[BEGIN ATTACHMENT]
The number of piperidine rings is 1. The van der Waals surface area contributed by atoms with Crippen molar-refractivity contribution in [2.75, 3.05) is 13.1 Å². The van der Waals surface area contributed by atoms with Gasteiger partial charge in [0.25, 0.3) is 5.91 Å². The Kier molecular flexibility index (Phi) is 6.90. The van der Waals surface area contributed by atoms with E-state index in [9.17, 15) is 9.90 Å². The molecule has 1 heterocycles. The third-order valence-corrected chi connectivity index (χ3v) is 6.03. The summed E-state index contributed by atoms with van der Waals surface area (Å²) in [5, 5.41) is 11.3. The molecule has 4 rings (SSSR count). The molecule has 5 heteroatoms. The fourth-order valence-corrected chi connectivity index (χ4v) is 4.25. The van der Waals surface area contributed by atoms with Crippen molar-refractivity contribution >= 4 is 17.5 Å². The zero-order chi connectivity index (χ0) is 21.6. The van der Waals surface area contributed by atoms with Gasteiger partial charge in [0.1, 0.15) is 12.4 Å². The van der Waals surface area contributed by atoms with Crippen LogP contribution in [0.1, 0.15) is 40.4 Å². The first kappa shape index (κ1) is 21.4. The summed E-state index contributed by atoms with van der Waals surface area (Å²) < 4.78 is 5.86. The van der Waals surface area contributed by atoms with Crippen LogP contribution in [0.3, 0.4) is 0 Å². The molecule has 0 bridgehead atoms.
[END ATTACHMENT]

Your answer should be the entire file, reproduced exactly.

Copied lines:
The number of piperidine rings is 1. The van der Waals surface area contributed by atoms with Crippen molar-refractivity contribution in [2.75, 3.05) is 13.1 Å². The van der Waals surface area contributed by atoms with Gasteiger partial charge in [0.25, 0.3) is 5.91 Å². The Kier molecular flexibility index (Phi) is 6.90. The van der Waals surface area contributed by atoms with E-state index in [9.17, 15) is 9.90 Å². The molecule has 1 heterocycles. The third-order valence-corrected chi connectivity index (χ3v) is 6.03. The summed E-state index contributed by atoms with van der Waals surface area (Å²) in [5, 5.41) is 11.3. The molecule has 4 rings (SSSR count). The molecule has 5 heteroatoms. The fourth-order valence-corrected chi connectivity index (χ4v) is 4.25. The van der Waals surface area contributed by atoms with Crippen molar-refractivity contribution >= 4 is 17.5 Å². The zero-order chi connectivity index (χ0) is 21.6. The van der Waals surface area contributed by atoms with Gasteiger partial charge in [0.1, 0.15) is 12.4 Å². The van der Waals surface area contributed by atoms with Crippen LogP contribution in [0.1, 0.15) is 40.4 Å². The first kappa shape index (κ1) is 21.4. The summed E-state index contributed by atoms with van der Waals surface area (Å²) < 4.78 is 5.86. The van der Waals surface area contributed by atoms with Crippen LogP contribution in [0.3, 0.4) is 0 Å². The molecule has 0 bridgehead atoms.